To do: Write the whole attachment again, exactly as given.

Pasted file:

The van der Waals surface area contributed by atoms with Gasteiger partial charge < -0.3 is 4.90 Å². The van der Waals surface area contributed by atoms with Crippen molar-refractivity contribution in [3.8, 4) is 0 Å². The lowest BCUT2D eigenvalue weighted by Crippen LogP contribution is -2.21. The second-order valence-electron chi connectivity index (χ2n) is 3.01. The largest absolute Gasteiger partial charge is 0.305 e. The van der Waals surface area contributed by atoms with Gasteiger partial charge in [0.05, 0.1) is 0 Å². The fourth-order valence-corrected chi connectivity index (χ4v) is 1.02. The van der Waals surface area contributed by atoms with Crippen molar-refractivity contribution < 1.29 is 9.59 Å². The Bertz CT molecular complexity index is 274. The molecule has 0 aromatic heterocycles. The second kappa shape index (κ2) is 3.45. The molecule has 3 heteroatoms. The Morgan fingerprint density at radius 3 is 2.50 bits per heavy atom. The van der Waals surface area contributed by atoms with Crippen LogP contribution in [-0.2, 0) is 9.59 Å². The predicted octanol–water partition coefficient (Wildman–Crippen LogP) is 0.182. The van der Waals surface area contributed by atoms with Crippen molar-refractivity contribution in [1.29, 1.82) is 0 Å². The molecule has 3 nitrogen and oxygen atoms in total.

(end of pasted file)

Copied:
The van der Waals surface area contributed by atoms with Gasteiger partial charge < -0.3 is 4.90 Å². The van der Waals surface area contributed by atoms with Crippen molar-refractivity contribution in [3.8, 4) is 0 Å². The lowest BCUT2D eigenvalue weighted by Crippen LogP contribution is -2.21. The second-order valence-electron chi connectivity index (χ2n) is 3.01. The largest absolute Gasteiger partial charge is 0.305 e. The van der Waals surface area contributed by atoms with Gasteiger partial charge in [0.05, 0.1) is 0 Å². The fourth-order valence-corrected chi connectivity index (χ4v) is 1.02. The van der Waals surface area contributed by atoms with Crippen molar-refractivity contribution < 1.29 is 9.59 Å². The Bertz CT molecular complexity index is 274. The molecule has 0 aromatic heterocycles. The second kappa shape index (κ2) is 3.45. The molecule has 3 heteroatoms. The Morgan fingerprint density at radius 3 is 2.50 bits per heavy atom. The van der Waals surface area contributed by atoms with Crippen LogP contribution in [-0.2, 0) is 9.59 Å². The predicted octanol–water partition coefficient (Wildman–Crippen LogP) is 0.182. The van der Waals surface area contributed by atoms with Crippen molar-refractivity contribution in [1.29, 1.82) is 0 Å². The molecule has 3 nitrogen and oxygen atoms in total.